If you hit a wild or domestic animal, your first instinct may be to grieve the animal and consider all the ways you could have avoided the collision. Depending on the size of the animal, though, you may have to switch gears and start thinking practically about how you will pay for the damage said animal caused.

In most cases, when a car and animal collide, the vehicle sustains little to no damage. However, when the animal in question is a larger one, such as a family dog, coyote, deer or bear, it can cause considerable damage. The collision may even result in injury to yourself. If your case falls into the latter category, you may wonder how you will cover the cost of damages.

Will your car insurance cover the cost of damages after hitting an animal?

Most standard insurance polices will not, unfortunately, cover the cost of damages that result from a collision with an animal. However, Finder says that if you had the forethought to invest in comprehensive collision coverage, you may be in luck. Comprehensive coverage will not only cover you in the event that you hit an animal but also, if you swerve to avoid hitting an animal and hit a pothole or some other object instead. However, if you swerve and hit another vehicle, the incident becomes an accident, in which case, your collision coverage will kick in.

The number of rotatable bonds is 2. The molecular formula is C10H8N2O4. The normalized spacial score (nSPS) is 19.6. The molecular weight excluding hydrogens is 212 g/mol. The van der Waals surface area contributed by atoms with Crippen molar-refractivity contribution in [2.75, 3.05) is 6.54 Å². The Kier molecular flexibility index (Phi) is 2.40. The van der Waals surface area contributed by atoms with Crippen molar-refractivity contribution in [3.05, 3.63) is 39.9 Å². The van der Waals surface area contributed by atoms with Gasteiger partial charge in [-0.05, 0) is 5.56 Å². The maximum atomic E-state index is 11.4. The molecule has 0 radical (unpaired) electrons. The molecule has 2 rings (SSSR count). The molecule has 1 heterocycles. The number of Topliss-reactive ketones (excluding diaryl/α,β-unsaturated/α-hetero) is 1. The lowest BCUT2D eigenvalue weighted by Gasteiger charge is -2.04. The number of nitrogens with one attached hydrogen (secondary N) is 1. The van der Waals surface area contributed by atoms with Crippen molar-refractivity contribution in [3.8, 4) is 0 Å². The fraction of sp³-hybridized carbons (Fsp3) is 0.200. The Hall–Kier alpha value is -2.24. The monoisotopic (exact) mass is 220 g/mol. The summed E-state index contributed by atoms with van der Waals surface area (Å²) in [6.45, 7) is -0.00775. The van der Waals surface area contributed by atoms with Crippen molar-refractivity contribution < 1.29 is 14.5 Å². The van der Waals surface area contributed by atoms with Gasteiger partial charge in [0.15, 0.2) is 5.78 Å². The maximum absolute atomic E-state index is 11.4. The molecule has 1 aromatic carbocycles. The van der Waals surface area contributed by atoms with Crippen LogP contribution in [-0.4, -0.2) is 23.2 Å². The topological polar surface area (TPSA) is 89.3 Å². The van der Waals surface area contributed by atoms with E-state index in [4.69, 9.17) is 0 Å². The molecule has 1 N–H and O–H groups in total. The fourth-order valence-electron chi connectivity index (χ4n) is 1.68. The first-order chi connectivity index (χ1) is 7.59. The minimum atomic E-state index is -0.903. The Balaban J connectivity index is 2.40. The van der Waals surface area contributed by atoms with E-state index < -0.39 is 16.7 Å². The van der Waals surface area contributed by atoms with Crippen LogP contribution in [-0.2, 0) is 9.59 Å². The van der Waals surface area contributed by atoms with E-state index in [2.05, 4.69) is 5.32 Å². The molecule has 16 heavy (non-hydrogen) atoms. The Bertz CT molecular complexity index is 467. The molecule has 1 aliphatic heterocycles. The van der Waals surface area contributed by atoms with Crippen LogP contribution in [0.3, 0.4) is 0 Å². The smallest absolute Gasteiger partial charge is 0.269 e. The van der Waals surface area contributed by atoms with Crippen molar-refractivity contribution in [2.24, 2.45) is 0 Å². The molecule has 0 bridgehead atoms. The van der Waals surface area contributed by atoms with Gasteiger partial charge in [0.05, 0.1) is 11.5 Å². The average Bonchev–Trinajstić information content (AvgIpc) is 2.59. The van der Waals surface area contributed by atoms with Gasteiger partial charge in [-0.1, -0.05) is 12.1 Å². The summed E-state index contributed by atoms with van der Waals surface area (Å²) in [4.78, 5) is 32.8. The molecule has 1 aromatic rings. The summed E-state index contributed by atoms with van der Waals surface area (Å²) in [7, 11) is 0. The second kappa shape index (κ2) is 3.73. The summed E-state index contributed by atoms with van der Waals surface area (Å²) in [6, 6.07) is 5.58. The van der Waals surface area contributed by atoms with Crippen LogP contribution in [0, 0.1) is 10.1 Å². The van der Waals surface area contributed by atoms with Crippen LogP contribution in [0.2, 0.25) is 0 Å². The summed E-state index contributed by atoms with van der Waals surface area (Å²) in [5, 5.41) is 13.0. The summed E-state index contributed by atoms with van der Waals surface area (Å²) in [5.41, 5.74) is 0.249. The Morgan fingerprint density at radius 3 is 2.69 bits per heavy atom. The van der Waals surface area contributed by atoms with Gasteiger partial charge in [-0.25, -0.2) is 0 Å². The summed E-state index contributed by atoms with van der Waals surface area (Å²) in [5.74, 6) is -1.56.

Should you file a claim after hitting an animal?

While your comprehensive coverage may cover the cost of damages, you should weigh the pros and cons of filing a claim before you take decisive action. If the cost of repairs exceeds that of your deductible, and if you cannot afford to pay for repairs out of pocket, then it may be a good idea to file a claim. However, if neither is true, it may not make much sense to go through the hassle of filing a claim.

If you are like many drivers, you may hesitate to file a claim out of fear that it will raise your insurance rates. The good news is that filing a claim against your comprehensive coverage policy is unlikely to raise your rates. However, if you activate your collision coverage because you, say, swerved out of your lane and hit an oncoming car, your rates may go up.